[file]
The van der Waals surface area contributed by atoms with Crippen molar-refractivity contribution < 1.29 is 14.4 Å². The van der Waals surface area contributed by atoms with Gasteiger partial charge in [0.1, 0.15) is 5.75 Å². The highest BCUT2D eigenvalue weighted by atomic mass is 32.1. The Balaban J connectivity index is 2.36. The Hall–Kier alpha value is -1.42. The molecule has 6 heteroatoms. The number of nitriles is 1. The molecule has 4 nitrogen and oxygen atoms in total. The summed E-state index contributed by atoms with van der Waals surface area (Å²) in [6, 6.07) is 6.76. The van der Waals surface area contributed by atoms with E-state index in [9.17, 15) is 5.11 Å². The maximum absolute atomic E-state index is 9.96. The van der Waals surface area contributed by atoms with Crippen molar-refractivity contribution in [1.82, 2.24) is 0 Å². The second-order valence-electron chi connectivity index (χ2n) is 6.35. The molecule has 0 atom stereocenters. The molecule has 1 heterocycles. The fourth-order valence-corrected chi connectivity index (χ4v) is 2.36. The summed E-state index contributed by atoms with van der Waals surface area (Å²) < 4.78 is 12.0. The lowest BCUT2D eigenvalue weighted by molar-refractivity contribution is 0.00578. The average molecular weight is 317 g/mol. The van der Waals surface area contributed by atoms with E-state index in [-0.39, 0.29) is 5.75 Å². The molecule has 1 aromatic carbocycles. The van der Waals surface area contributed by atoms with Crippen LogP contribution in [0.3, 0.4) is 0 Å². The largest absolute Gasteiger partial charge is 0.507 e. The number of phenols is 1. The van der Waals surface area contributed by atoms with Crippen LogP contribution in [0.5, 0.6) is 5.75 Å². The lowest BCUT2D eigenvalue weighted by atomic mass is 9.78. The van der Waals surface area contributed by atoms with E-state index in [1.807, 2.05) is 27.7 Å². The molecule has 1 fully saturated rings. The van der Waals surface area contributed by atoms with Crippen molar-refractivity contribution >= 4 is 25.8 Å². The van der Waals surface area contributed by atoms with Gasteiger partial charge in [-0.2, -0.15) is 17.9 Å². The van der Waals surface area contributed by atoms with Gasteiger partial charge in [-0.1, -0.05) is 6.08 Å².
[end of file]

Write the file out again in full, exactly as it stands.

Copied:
The van der Waals surface area contributed by atoms with Crippen molar-refractivity contribution < 1.29 is 14.4 Å². The van der Waals surface area contributed by atoms with Gasteiger partial charge in [0.1, 0.15) is 5.75 Å². The highest BCUT2D eigenvalue weighted by atomic mass is 32.1. The Balaban J connectivity index is 2.36. The Hall–Kier alpha value is -1.42. The molecule has 6 heteroatoms. The number of nitriles is 1. The molecule has 4 nitrogen and oxygen atoms in total. The summed E-state index contributed by atoms with van der Waals surface area (Å²) in [6, 6.07) is 6.76. The van der Waals surface area contributed by atoms with E-state index in [9.17, 15) is 5.11 Å². The maximum absolute atomic E-state index is 9.96. The van der Waals surface area contributed by atoms with Crippen molar-refractivity contribution in [1.82, 2.24) is 0 Å². The second-order valence-electron chi connectivity index (χ2n) is 6.35. The molecule has 0 atom stereocenters. The molecule has 1 heterocycles. The fourth-order valence-corrected chi connectivity index (χ4v) is 2.36. The summed E-state index contributed by atoms with van der Waals surface area (Å²) < 4.78 is 12.0. The lowest BCUT2D eigenvalue weighted by molar-refractivity contribution is 0.00578. The average molecular weight is 317 g/mol. The van der Waals surface area contributed by atoms with E-state index in [-0.39, 0.29) is 5.75 Å². The molecule has 1 aromatic carbocycles. The van der Waals surface area contributed by atoms with Crippen LogP contribution in [0.3, 0.4) is 0 Å². The largest absolute Gasteiger partial charge is 0.507 e. The number of phenols is 1. The van der Waals surface area contributed by atoms with Crippen LogP contribution in [0.5, 0.6) is 5.75 Å². The lowest BCUT2D eigenvalue weighted by atomic mass is 9.78. The van der Waals surface area contributed by atoms with E-state index in [1.807, 2.05) is 27.7 Å². The molecule has 1 fully saturated rings. The van der Waals surface area contributed by atoms with Crippen molar-refractivity contribution >= 4 is 25.8 Å². The van der Waals surface area contributed by atoms with Gasteiger partial charge in [-0.2, -0.15) is 17.9 Å². The van der Waals surface area contributed by atoms with Gasteiger partial charge in [-0.1, -0.05) is 6.08 Å².